Microsoft’s efforts to accelerate the delivery of virtualization solutions also includes engaging with industry partners, such as AMD and Intel to bring customers hardware-assisted virtualization in Virtual Server 2005 R2 SP1. Microsoft is also collaborating with Intel on the design and specification of Intel Virtualization for Directed I/O (Intel VT-d), as well as working closely with AMD to help pave the way for a new class of innovation, such as AMD’s I/O virtualization technology.

On the OEM front, system manufacturers Dell, HP and IBM all have voiced their support for Microsoft’s virtualization strategy. Microsoft is also working with other leading vendors to define a standard management application programming interface (API) through the Distributed Management Task Force (DMTF).

To foster interoperability of virtualization technologies and encourage innovation around new virtual machine solutions, Microsoft continues to license the Virtual Hard Disk (VHD) file format for virtual machines compatible with both Virtual Server and Windows Server “Longhorn” hardware virtualization products royalty-free. More than 45 vendors have signed up for this licensing, including Akimbi, Brocade, Diskeeper, Fujitsu-Siemens, Network Appliance, Platespin, Softricity, Virtual Iron and XenSource.

Industry Support

“AMD and Microsoft are working closely together to move businesses to a dynamic 64-bit computing world in which IT resources are intelligently and flexibly assigned as business needs change. Leveraging AMD innovations such as dual-core computing, Direct Connect Architecture and AMD PowerNow!™ technology, AMD and Microsoft are set to deliver solutions that provide the performance needed to make virtualization an indispensable part of the IT landscape.  The Windows platform, running on the AMD64™ processors with AMD Virtualization Technology, will help businesses consolidate resources and experience an efficient and versatile virtualization environment while helping to reduce the total cost of ownership of computing resources.”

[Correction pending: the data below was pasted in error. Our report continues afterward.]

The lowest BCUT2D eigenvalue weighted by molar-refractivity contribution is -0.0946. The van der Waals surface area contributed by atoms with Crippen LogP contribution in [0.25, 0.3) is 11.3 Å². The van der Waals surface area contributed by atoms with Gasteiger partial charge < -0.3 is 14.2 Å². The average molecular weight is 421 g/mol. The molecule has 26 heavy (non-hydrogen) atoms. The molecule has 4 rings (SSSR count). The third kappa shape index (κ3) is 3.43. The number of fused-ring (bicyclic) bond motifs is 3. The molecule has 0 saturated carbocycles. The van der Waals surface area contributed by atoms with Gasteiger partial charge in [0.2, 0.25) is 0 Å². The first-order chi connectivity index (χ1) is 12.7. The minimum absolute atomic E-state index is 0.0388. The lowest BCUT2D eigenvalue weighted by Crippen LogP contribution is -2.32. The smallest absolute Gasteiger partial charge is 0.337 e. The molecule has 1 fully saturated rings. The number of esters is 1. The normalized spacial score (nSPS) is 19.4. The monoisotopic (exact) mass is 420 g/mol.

Terri Hall, vice president, Software Alliances, AMD

“In numerous customer engagements, we’re beginning to see increasing value from virtualization. Our customers are achieving not only better resource utilization and cost reduction through consolidation, but also greater agility and flexibility in their operations. And because Microsoft has designed a smooth transition from today's Virtual Server technology to Windows virtualization, we anticipate customers will be able to maximize their operating system investments.”